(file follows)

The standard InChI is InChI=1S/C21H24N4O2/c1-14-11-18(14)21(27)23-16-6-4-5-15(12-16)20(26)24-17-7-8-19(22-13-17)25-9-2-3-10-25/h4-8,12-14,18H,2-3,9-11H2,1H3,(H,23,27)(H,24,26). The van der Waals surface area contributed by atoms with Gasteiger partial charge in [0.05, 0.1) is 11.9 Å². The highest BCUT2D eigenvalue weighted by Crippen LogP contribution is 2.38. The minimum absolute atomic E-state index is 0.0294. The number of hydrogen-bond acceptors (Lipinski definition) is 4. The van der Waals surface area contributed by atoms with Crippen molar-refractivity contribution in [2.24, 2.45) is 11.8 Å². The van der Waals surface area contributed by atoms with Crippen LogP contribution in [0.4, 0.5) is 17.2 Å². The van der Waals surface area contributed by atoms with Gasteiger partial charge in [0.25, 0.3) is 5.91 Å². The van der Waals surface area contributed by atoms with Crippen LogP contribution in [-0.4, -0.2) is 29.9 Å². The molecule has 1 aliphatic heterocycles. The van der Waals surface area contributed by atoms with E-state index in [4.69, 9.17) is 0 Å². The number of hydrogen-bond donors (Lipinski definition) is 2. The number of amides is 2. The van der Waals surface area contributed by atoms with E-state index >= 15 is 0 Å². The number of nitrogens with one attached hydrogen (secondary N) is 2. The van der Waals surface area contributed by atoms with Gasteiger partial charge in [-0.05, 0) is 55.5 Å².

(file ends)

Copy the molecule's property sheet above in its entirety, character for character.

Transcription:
The standard InChI is InChI=1S/C21H24N4O2/c1-14-11-18(14)21(27)23-16-6-4-5-15(12-16)20(26)24-17-7-8-19(22-13-17)25-9-2-3-10-25/h4-8,12-14,18H,2-3,9-11H2,1H3,(H,23,27)(H,24,26). The van der Waals surface area contributed by atoms with Gasteiger partial charge in [0.05, 0.1) is 11.9 Å². The highest BCUT2D eigenvalue weighted by Crippen LogP contribution is 2.38. The minimum absolute atomic E-state index is 0.0294. The number of hydrogen-bond acceptors (Lipinski definition) is 4. The van der Waals surface area contributed by atoms with Crippen molar-refractivity contribution in [2.24, 2.45) is 11.8 Å². The van der Waals surface area contributed by atoms with Crippen LogP contribution in [0.4, 0.5) is 17.2 Å². The van der Waals surface area contributed by atoms with Gasteiger partial charge in [0.25, 0.3) is 5.91 Å². The van der Waals surface area contributed by atoms with Crippen LogP contribution in [-0.4, -0.2) is 29.9 Å². The molecule has 1 aliphatic heterocycles. The van der Waals surface area contributed by atoms with E-state index in [4.69, 9.17) is 0 Å². The number of hydrogen-bond donors (Lipinski definition) is 2. The number of amides is 2. The van der Waals surface area contributed by atoms with E-state index >= 15 is 0 Å². The number of nitrogens with one attached hydrogen (secondary N) is 2. The van der Waals surface area contributed by atoms with Gasteiger partial charge in [-0.05, 0) is 55.5 Å².